Tag Archives: Brazilian

New Additions to the family….

We have a few new additions to the family that have come in over the last couple months, so I thought I’d share them here.

This one is really new, and just showed up a couple weeks ago. It’s the Taiwanese translation of The Name of the Wind.

As always, it’s more than a little baffling for me to see the book in an absolutely foreign character set. I can’t even pretend to sound it out. Even harder for me is the fact that I don’t know how to type in those characters into babelfish so I can find out what that 79 on the cover refers to.

The Taiwanese translation is in complex Chinese. The simplified Chinese translation will be coming out in China pretty soon. I saw the cover art a about a month ago and it was pretty cool.

Next we have the Serbian translation:

This one’s pretty. I love it when the publisher goes out of its way to do a new cover for the book. I don’t know what to make of the different spelling of my name, though.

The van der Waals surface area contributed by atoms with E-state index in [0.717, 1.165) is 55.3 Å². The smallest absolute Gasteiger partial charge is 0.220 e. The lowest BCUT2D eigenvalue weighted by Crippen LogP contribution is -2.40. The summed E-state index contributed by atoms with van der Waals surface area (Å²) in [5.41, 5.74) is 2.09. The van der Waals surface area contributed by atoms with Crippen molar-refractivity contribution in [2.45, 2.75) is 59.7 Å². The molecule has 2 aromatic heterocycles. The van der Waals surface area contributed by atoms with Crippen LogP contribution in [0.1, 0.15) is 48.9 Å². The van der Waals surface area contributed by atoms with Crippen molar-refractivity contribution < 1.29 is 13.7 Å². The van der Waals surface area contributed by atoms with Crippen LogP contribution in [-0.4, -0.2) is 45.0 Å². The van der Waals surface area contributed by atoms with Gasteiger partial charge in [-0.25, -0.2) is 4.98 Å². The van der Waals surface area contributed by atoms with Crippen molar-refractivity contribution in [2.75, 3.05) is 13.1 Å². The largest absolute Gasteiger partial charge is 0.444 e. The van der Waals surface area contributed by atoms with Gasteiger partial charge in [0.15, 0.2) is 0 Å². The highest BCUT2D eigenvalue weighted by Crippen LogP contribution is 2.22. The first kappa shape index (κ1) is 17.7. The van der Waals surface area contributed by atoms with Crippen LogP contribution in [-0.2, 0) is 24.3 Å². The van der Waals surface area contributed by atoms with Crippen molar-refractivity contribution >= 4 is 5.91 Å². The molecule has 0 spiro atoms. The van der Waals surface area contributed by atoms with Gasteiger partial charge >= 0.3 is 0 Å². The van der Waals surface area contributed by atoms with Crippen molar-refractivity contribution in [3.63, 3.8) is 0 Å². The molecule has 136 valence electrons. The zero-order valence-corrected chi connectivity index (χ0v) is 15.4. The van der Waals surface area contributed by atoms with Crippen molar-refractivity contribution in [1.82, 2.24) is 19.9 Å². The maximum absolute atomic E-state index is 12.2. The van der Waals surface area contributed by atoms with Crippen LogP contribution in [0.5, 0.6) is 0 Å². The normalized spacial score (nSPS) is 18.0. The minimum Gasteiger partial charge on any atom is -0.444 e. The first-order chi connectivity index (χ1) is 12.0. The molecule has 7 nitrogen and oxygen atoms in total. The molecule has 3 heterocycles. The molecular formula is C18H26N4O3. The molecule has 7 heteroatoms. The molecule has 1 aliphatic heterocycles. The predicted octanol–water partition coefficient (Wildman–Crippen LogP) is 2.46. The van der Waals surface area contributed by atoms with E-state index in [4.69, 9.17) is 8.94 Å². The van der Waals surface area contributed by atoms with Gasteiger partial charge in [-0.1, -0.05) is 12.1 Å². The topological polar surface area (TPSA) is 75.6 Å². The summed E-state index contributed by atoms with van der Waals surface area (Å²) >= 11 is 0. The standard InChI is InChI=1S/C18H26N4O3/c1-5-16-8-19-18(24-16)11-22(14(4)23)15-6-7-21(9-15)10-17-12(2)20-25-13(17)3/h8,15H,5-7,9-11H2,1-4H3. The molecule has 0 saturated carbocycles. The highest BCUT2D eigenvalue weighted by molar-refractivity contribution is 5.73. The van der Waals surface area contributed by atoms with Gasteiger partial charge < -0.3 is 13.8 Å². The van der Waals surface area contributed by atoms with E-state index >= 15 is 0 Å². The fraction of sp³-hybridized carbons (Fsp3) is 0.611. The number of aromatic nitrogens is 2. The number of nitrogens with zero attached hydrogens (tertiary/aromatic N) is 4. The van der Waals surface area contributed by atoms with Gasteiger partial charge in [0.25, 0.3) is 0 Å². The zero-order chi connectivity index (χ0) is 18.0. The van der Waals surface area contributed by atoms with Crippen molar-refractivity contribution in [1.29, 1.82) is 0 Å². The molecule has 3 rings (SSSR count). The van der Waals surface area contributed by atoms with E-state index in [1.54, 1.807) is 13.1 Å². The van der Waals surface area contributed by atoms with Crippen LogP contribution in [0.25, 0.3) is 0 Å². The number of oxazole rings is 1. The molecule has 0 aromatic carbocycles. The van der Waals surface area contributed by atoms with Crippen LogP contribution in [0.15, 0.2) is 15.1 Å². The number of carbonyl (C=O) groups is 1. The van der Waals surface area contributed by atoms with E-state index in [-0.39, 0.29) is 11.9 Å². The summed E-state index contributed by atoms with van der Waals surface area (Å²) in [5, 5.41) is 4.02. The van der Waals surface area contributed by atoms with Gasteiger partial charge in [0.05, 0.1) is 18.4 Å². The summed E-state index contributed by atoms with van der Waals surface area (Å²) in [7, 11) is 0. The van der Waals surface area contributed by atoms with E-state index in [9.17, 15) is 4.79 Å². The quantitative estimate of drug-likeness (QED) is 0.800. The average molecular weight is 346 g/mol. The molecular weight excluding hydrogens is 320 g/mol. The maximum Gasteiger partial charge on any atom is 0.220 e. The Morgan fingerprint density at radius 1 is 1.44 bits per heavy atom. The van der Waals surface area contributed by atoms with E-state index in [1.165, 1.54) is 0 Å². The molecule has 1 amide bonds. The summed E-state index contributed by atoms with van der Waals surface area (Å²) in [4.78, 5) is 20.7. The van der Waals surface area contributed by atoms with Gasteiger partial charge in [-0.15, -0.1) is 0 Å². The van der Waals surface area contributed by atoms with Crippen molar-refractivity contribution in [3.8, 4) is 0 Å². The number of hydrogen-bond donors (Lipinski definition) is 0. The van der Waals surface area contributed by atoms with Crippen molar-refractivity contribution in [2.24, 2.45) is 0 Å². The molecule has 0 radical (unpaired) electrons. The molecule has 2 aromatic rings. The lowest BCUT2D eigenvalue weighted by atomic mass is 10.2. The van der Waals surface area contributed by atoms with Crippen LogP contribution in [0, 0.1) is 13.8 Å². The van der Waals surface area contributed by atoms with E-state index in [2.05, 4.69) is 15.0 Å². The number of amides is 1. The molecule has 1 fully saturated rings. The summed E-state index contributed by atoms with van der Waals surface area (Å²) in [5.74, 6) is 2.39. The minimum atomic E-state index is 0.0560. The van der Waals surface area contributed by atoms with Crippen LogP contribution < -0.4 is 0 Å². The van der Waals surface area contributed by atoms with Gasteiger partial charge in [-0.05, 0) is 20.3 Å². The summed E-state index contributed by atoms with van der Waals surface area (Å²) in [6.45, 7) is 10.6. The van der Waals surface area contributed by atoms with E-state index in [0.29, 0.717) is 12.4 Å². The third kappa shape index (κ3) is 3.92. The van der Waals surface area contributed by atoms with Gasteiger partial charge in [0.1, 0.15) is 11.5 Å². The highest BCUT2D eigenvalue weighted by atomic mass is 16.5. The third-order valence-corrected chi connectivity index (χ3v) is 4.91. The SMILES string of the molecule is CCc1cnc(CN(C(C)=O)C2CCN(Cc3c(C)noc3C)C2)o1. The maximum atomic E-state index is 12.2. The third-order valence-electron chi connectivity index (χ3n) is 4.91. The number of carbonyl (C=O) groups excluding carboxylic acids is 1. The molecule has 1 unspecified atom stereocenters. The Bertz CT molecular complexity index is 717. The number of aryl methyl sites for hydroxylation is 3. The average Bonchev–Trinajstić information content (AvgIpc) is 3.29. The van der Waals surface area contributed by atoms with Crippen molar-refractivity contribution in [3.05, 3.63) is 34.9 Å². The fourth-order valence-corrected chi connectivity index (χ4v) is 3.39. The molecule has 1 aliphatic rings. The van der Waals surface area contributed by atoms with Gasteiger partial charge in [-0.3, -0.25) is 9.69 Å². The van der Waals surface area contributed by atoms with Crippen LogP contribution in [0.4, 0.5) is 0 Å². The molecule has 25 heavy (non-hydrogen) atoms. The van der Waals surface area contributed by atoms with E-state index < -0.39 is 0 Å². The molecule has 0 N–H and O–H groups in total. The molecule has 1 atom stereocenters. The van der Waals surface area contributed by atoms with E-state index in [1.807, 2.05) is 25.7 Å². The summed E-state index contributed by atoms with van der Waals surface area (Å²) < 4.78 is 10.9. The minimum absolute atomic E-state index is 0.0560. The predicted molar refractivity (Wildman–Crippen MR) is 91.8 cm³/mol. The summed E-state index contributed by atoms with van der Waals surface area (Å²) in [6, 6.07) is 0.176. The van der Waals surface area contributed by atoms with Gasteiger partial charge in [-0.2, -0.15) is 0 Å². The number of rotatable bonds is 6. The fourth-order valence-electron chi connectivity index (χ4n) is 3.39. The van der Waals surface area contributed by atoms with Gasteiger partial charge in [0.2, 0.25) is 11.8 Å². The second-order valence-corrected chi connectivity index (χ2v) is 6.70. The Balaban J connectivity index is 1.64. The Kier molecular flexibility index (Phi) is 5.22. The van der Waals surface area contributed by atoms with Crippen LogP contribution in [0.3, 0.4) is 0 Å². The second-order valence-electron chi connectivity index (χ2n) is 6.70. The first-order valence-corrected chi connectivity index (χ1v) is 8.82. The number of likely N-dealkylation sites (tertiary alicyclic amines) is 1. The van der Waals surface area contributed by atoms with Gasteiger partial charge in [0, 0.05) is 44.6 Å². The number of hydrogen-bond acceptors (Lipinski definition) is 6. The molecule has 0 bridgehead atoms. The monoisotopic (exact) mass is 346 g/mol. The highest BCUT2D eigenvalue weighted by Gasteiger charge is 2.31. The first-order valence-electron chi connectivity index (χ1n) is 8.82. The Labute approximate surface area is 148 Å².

The next one is Hungarian:

I dig the cover. It’s subtle. And I couldn’t for the life of me tell you why, but it looks a little magical. I think it might be because the vines behind the title have a cleverly implied pentacle in their shape.

Either way, I like it.

Lastly, I can’t remember if I posted up the Brazilian version of the book before.

Just in case, here it is:

This one is an odd hybrid for me. The cover is the same as the French version, and the language is the Brazilian dialect of Portuguese.

I think this brings the translation total up to…

<pat goes to look at his vanity shelf>

Wow. 21 translations of the book. 22 if you count the UK version. I wouldn’t have guessed that many, if you’d have asked me.

I know we’ve sold the translation rights for The Name of the Wind to about 30 countries, but when you do that, it doesn’t mean 30 foreign copies of your book show up at your house in a week. Even after you make a deal with a foreign publisher, it takes a long time for the book to come out.

First there’s the paperwork, then they have to translate it, proof it, lay it out, pick a cover…. They have to fit it into their publishing schedules and market it just like we do here in the US. All of that takes a long time, and sometimes it takes me a month or two to get my author copies after the book comes out in these other countries.

As a result, the translations have sort of trickled in one every couple months over the last couple years. So yeah. 22. It’s weird if I think about it too much.

That’s all for now.

pat

Posted in foreign happenings, translation | By Pat72 Responses
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